Facsimile of a 4th century Roman manuscript
This is a facsimile of the famous Virgil manuscript ( Vat. lat. 3225) in the Apostolic Library of the Vatican in Rome, known as the “Vatican Virgil.” It was copied in the fourth century A.D., making it the earliest manuscript witness of any classical text, barring a few scraps of papyrus. It is written in letters known as “rustic capitals”; these shapes are derived from the formal letters used on classical period stone inscriptions, but with considerable relaxation in the forms. The lettering is among the easiest to read in manuscripts, and so is ideal for undergraduates to study and use. This manuscript contains most of the text of Virgil’s works, though two of four books of the Georgics are missing, and two out of the twelve of the Aeneid . It also features fifty charming illustrations, a treasure trove of artistic expression from late antiquity; and as it happens, the textbook of the 4th book of the Aeneid which we regularly use in Latin 204 at Carleton is illustrated with these very pictures from the Vatican Virgil.
When we take Latin 204 students to Special Collections to see this and other Virgil manuscript facsimiles, they not only recognize the illustrations from their textbook, but they also learn vital things about Latin literature and about the way classical texts have been passed down to us from antiquity. The first thing the students notice is that there is hardly any punctuation in the manuscript, and indeed there isn’t even that most basic of writing conveniences, the separation of words by spaces.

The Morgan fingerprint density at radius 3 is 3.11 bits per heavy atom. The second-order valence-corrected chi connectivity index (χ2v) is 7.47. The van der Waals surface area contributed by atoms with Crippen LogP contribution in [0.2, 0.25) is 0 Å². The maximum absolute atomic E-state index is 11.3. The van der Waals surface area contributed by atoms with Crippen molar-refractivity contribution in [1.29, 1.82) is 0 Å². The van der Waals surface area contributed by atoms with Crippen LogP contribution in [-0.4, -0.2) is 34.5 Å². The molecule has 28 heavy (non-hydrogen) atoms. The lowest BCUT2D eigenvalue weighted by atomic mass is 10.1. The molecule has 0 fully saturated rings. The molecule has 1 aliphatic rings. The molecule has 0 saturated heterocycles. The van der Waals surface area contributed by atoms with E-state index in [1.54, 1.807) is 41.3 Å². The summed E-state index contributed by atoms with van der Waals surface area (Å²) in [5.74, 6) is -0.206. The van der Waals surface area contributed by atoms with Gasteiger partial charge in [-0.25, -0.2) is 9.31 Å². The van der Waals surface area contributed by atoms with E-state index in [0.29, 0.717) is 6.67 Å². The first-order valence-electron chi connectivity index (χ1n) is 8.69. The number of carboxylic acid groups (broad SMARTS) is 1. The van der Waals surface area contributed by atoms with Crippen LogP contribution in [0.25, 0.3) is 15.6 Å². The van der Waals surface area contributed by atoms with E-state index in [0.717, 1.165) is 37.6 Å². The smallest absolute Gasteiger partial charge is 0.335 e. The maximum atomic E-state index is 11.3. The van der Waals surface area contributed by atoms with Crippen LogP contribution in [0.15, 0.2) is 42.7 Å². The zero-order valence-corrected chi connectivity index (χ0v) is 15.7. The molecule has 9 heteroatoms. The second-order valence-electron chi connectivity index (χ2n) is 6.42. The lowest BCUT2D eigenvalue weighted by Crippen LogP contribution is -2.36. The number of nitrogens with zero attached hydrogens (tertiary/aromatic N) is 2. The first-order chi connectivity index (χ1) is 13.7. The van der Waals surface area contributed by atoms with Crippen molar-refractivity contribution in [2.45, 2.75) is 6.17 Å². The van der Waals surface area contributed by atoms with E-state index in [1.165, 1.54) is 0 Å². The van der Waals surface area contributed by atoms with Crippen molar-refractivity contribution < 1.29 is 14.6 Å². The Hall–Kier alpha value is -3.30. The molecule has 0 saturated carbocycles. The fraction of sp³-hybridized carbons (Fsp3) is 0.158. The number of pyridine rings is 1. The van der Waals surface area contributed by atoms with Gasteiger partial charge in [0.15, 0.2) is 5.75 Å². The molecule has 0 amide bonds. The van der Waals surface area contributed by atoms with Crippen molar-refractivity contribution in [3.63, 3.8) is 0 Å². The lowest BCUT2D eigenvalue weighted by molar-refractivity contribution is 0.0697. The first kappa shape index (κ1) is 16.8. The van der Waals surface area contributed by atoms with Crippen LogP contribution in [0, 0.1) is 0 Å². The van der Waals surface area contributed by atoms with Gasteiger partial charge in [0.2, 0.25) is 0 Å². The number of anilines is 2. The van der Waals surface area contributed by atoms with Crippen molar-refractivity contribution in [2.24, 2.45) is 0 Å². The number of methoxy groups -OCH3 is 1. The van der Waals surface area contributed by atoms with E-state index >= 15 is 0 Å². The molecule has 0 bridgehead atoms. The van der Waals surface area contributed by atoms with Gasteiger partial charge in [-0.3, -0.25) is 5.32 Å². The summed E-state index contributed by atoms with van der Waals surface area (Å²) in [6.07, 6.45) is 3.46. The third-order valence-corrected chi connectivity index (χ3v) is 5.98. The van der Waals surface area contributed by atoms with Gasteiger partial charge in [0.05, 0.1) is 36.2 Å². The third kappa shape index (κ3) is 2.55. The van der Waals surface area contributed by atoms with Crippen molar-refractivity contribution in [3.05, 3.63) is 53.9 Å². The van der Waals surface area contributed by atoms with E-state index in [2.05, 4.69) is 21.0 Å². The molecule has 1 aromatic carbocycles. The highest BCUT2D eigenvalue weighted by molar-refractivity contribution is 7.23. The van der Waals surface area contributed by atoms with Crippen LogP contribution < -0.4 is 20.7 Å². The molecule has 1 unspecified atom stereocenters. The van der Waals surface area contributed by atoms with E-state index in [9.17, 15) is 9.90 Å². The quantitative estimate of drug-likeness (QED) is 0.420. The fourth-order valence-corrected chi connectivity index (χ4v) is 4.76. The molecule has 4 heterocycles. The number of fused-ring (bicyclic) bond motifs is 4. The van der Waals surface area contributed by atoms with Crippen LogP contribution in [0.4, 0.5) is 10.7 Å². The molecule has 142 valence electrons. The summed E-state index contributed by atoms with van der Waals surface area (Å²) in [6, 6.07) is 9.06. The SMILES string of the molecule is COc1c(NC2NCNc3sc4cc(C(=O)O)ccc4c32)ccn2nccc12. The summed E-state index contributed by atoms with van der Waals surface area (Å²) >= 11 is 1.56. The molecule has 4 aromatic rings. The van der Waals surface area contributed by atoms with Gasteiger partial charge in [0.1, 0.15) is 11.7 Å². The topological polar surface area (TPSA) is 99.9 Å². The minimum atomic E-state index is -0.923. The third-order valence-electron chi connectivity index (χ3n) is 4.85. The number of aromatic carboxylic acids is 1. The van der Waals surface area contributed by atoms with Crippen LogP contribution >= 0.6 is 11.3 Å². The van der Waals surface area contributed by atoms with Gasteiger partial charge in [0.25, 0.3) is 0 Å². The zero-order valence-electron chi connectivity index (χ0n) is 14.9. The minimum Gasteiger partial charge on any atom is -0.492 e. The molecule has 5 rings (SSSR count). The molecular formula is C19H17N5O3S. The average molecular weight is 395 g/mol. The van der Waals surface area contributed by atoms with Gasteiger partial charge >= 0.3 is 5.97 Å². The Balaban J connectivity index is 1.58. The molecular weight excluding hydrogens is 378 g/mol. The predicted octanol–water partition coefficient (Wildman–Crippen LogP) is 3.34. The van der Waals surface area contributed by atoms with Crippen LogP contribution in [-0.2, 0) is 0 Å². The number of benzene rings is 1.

This experience illustrates a vital cultural fact about ancient Greek and Latin literature: that it was always experienced aurally. Even the rare person who was lucky-and rich-enough to own a copy of a literary text would enjoy it by reading it aloud.
Another fascinating realization that comes when we look at this facsimile is the astonishing number of glitches. Missing letters abound on every page, many of them corrected at the time of the manuscript was written, or shortly afterwards, in smaller letters. Crossed out words can also be seen. Observing all this, we realize how slender is the thread by which the literature of the ancient world has come down to us. Imagine: this error-ridden manuscript is our very earliest witness to a classical text, and it is already four hundred years removed from Virgil’s own drafts.
David & Marion Adams Bryn-Jones Distinguished Teaching Professor
of Classical Languages and the Humanities
Vollständige Faksimile-Ausgabe im Originalformat von Codex Vaticanus Lat. 3225 aus dem Besitz der Bibliotheca Apostolica Vaticana
Virgil. Georgica. Liber 3-4. Selections. Graz: Akademische Druck- u. Verlagsanstalt, c1980
Special Collections PA6804 .A73 1980